Yingying Kuai with adviser Patrick L. Chapman
Integrated circuit (IC) implementation of dc-dc converters is popular in portable electronic systems, as it is the most cost-effective approach to design a complex electronic system. There is a growing application sector within the hand-held electronics market where the dc-dc converter’s load consists of a generic amplifier or a fixed and predictable load, such as an antenna, display/LEDs, a small motor, or a CPU. This project is targeted for low-power applications (up to several watts) to extend battery life. It includes the design and implementation of a dc-dc converter using IC technology and sensorless/predictive digital optimization control, along with a study on integrated hybrid L-C devices.
First, layout issues such as determining the optimal size of power devices and ground isolation are addressed. The MOSFET models for both analog and digital IC design are being investigated to aid in power-loss analysis. Electrical noise presented in a high-frequency switching circuit is a key factor in efficiency reduction. A thorough noise analysis and computation will be performed to further optimize the layout quality of the converter.
Second, novel design and optimization approaches to achieve high-efficiency and high energy density will be explored. Predictive control of power converters is one of the frontiers. For a typical load, its instant power or current can be predicted, then fed forward to the converter. The control scheme then takes advantage of this information to perform online adjustments to the converter, either on the structure or operation. This will help to eliminate excess power loss within the converter and to enhance power conservation of the whole system. Figure 28 shows a generic block diagram of the proposed scheme.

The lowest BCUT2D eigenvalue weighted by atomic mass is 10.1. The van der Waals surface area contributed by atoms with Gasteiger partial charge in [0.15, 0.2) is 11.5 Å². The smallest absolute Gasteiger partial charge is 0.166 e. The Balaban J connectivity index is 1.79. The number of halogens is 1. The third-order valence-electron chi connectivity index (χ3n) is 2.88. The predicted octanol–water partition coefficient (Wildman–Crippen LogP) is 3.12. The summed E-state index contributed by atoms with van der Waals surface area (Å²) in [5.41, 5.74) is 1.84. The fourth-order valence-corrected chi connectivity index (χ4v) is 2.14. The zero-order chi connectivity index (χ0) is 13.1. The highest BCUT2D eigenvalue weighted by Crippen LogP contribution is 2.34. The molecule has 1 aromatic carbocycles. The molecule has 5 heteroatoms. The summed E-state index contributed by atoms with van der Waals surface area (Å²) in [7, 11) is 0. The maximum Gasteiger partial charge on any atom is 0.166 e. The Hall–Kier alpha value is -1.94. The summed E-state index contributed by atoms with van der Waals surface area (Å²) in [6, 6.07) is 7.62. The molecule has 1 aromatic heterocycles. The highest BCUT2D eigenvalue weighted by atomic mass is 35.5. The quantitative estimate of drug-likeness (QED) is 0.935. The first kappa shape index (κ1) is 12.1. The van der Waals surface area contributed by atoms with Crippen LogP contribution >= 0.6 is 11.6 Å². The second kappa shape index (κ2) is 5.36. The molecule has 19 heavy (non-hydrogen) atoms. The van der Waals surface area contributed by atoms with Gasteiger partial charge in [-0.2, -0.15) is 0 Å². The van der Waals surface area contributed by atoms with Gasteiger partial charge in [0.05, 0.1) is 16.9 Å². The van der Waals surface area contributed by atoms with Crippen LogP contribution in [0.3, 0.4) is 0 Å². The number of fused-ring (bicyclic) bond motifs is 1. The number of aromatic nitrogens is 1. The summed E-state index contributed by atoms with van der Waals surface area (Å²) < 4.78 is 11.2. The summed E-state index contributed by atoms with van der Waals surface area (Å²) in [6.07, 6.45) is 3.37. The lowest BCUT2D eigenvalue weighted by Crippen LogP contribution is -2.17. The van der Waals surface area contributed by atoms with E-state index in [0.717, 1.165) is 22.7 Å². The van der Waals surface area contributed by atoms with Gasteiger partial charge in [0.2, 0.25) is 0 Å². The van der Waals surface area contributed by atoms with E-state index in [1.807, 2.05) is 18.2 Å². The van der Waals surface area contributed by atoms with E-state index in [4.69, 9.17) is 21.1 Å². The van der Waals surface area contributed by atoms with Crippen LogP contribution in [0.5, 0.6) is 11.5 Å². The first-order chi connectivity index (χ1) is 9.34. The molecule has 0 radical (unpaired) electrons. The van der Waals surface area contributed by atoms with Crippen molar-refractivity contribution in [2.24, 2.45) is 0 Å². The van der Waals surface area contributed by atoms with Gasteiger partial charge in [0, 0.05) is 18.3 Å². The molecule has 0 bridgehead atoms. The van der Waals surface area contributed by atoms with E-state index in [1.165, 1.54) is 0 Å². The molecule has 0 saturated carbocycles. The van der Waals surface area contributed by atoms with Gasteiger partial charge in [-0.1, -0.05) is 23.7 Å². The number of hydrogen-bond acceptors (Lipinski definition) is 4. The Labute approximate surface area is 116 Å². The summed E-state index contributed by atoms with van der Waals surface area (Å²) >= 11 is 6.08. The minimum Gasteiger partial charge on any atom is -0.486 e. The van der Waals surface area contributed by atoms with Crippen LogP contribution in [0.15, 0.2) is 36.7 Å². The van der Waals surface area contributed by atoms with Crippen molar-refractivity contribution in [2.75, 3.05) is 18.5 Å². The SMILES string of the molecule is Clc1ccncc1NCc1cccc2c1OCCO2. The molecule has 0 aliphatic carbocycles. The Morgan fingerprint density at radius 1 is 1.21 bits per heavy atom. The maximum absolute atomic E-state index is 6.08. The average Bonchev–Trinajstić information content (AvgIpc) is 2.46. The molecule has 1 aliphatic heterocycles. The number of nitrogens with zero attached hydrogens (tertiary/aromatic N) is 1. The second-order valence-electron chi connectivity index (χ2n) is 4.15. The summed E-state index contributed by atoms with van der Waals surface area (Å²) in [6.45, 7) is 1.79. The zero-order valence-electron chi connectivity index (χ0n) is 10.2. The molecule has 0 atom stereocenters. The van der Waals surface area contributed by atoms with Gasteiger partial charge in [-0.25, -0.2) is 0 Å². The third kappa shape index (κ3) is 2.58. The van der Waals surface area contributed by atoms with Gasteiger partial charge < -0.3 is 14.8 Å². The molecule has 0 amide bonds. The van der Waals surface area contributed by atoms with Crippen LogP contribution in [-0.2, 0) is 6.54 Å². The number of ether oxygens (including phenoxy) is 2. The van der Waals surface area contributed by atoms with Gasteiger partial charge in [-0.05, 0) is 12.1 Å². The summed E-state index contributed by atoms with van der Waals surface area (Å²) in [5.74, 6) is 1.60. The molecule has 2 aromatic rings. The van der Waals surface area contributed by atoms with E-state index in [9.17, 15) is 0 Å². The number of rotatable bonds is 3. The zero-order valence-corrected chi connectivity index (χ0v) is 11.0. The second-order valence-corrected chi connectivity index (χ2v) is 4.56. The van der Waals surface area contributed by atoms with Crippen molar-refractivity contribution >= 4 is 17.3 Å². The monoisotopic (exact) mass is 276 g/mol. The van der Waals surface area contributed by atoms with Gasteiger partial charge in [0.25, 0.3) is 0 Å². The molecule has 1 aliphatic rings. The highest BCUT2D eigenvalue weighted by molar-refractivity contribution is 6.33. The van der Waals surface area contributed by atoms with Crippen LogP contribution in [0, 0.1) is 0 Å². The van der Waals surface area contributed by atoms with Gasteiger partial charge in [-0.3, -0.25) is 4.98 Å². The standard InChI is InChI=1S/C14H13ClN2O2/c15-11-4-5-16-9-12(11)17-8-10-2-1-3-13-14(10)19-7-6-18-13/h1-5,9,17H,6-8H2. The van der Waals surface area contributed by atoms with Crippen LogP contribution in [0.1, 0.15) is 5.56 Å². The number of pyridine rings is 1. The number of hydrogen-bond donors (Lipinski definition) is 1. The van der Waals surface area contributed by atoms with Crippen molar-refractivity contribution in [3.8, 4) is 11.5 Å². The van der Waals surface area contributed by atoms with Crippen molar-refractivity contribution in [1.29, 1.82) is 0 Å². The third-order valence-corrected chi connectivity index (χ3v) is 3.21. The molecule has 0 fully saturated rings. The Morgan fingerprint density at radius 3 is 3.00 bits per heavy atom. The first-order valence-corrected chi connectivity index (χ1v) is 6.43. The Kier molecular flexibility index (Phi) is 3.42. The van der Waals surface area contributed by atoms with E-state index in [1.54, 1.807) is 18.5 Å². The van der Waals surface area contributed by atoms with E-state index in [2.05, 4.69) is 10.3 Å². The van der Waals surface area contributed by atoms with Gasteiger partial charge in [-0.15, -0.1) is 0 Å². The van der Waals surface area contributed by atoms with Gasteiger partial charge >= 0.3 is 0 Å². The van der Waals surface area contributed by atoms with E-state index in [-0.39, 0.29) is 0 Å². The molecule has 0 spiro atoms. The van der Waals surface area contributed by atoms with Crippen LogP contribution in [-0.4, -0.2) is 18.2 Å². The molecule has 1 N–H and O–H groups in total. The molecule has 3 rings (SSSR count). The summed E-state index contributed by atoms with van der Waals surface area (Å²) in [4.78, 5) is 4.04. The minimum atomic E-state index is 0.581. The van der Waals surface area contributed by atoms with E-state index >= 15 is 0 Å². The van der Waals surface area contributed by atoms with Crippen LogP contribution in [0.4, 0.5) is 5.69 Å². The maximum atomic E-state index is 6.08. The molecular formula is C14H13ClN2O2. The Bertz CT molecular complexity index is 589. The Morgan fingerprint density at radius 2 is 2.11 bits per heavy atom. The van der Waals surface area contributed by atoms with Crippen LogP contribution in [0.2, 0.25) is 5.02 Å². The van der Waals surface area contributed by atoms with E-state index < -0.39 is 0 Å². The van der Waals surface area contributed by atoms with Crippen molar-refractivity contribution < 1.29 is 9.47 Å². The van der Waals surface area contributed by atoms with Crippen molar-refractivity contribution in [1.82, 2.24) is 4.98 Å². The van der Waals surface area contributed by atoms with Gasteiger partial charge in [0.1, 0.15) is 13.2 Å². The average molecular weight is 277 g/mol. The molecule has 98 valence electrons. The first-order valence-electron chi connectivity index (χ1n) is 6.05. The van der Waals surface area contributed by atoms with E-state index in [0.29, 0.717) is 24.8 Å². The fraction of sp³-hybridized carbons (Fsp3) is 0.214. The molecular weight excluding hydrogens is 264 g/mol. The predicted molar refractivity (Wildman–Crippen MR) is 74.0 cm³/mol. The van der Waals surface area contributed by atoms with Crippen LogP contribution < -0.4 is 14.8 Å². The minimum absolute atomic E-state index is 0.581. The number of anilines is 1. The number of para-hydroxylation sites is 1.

The development of such a system includes two steps. Modeling the load signal using stochastic models, such as Markov chains, could possibly provide fast and accurate prediction. Specific optimization strategies such as segmented MOSFET switching devices and variable frequency control are studied. Third, a novel hybrid integrated L-C device is built and being tested for its possible usage in IC dc-dc converters. Integrating the passives (capacitors and inductors) and combining their features into one multi-resonant device is a big step in converter miniaturization and reliability maximization. The device will be tested on a buck converter to characterize and verify its function. Further improvements may be performed based on the evaluation results.